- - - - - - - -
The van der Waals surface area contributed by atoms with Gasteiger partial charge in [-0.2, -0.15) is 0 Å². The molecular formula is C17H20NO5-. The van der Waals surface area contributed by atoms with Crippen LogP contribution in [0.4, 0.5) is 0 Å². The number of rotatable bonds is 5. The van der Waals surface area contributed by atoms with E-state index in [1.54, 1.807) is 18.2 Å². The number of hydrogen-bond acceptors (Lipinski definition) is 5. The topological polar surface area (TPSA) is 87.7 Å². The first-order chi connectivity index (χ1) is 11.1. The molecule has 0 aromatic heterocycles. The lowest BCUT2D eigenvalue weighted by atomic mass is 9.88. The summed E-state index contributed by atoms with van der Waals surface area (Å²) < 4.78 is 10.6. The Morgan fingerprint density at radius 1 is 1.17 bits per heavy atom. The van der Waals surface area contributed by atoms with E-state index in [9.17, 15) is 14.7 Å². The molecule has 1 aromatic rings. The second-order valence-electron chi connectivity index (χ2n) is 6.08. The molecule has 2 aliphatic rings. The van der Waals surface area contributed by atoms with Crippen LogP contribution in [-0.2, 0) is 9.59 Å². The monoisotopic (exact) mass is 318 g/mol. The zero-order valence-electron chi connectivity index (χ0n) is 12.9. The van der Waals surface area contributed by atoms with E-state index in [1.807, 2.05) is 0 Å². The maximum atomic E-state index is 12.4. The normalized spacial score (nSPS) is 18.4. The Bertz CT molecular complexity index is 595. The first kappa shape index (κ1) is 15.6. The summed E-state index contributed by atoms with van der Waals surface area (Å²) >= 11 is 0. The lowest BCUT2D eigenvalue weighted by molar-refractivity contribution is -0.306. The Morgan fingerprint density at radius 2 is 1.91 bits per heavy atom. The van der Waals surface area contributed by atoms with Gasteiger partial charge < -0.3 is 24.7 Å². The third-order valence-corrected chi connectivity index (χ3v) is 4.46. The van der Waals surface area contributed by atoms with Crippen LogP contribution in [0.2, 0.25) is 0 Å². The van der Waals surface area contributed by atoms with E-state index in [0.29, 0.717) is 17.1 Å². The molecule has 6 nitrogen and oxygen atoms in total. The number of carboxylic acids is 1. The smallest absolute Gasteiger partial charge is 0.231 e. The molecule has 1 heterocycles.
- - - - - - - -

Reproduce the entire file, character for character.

The van der Waals surface area contributed by atoms with Gasteiger partial charge in [-0.2, -0.15) is 0 Å². The molecular formula is C17H20NO5-. The van der Waals surface area contributed by atoms with Crippen LogP contribution in [0.4, 0.5) is 0 Å². The number of rotatable bonds is 5. The van der Waals surface area contributed by atoms with E-state index in [1.54, 1.807) is 18.2 Å². The number of hydrogen-bond acceptors (Lipinski definition) is 5. The topological polar surface area (TPSA) is 87.7 Å². The first-order chi connectivity index (χ1) is 11.1. The molecule has 0 aromatic heterocycles. The lowest BCUT2D eigenvalue weighted by atomic mass is 9.88. The summed E-state index contributed by atoms with van der Waals surface area (Å²) < 4.78 is 10.6. The Morgan fingerprint density at radius 1 is 1.17 bits per heavy atom. The van der Waals surface area contributed by atoms with E-state index in [9.17, 15) is 14.7 Å². The molecule has 1 aromatic rings. The second-order valence-electron chi connectivity index (χ2n) is 6.08. The molecule has 2 aliphatic rings. The van der Waals surface area contributed by atoms with Crippen LogP contribution in [-0.2, 0) is 9.59 Å². The monoisotopic (exact) mass is 318 g/mol. The zero-order valence-electron chi connectivity index (χ0n) is 12.9. The van der Waals surface area contributed by atoms with E-state index in [1.807, 2.05) is 0 Å². The maximum atomic E-state index is 12.4. The normalized spacial score (nSPS) is 18.4. The Bertz CT molecular complexity index is 595. The first kappa shape index (κ1) is 15.6. The summed E-state index contributed by atoms with van der Waals surface area (Å²) >= 11 is 0. The lowest BCUT2D eigenvalue weighted by molar-refractivity contribution is -0.306. The Morgan fingerprint density at radius 2 is 1.91 bits per heavy atom. The van der Waals surface area contributed by atoms with Gasteiger partial charge < -0.3 is 24.7 Å². The third-order valence-corrected chi connectivity index (χ3v) is 4.46. The van der Waals surface area contributed by atoms with Crippen LogP contribution in [0.2, 0.25) is 0 Å². The van der Waals surface area contributed by atoms with E-state index in [0.29, 0.717) is 17.1 Å². The molecule has 6 nitrogen and oxygen atoms in total. The number of carboxylic acids is 1. The smallest absolute Gasteiger partial charge is 0.231 e. The molecule has 1 heterocycles.